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Joint Statement by Gareth Evans and Yoriko Kawaguchi, Co-Chairs, 25 September 2008
New York, 25 September 2008. We are delighted with the outstanding individuals who have agreed to serve as Commissioners on the International Commission on Nuclear Non-proliferation and Disarmament established by the Governments of Australia and Japan, and with the equally impressive group of Advisory Board members and Associated Research Centres who will be contributing to the Commission's work, all listed in the attachment.
It is of great international concern that so little progress has been made in recent years on the vital nuclear non-proliferation and disarmament agenda. We hope the Commission can break this stalemate by reinvigorating, at a high political level, awareness of the global need for nuclear nonproliferation and disarmament, in the context of the 2010 Nuclear Non-Proliferation Treaty (NPT) Review Conference and beyond.
To succeed in engaging political decision makers, the Commission will need to recognise, and bring a realistic approach to, the many factors continuing to drive nuclear weapons acquisition and retention. The case for nuclear non-proliferation and disarmament will need to be restated in terms that are not only technically sound but also compelling for political decision makers.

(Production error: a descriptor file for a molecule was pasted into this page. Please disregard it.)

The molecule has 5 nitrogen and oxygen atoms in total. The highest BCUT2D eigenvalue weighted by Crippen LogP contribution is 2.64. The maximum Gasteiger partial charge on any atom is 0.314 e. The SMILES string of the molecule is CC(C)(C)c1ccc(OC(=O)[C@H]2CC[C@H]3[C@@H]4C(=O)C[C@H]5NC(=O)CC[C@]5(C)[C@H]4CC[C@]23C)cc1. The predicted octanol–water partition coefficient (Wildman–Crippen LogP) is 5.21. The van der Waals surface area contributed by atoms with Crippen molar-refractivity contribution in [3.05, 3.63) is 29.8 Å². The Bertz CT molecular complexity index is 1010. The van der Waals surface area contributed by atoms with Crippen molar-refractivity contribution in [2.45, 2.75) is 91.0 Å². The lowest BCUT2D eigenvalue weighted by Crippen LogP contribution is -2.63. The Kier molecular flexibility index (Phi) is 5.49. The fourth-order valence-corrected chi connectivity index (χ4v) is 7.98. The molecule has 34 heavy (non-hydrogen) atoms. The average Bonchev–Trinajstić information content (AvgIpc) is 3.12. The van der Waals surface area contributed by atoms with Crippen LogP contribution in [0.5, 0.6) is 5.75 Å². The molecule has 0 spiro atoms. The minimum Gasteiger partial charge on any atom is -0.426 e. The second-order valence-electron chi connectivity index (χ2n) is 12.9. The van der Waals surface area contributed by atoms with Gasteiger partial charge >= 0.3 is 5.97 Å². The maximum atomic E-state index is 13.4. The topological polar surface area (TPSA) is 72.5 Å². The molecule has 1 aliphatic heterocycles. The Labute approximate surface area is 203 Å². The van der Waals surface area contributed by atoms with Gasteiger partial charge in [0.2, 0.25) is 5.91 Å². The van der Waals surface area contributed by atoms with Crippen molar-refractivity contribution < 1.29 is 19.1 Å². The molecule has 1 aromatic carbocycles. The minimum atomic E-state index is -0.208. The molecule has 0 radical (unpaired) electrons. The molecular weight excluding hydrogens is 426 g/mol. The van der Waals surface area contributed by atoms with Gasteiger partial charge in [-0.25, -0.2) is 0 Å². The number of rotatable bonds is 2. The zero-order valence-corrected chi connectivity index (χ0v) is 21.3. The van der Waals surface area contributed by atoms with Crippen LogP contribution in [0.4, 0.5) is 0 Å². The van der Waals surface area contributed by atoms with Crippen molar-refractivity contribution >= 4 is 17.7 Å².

In particular the Commission will be seeking, through the credibility of its membership, the quality of its arguments and the effectiveness of its advocacy, to change the formulaic and unproductive nature of much of the current international nuclear debate between nuclear-weapon states and non-nuclear-weapon states, developed and developing country NPT parties, and NPT parties and non-parties.
In support of this goal, the Commission will take an inclusive approach, emphasising the interconnectedness of the challenges in relation to non-proliferation, disarmament and the peaceful uses of nuclear energy. It will make practical and realistic recommendations in each of these areas, recognising that movement in each part will encourage progress in others.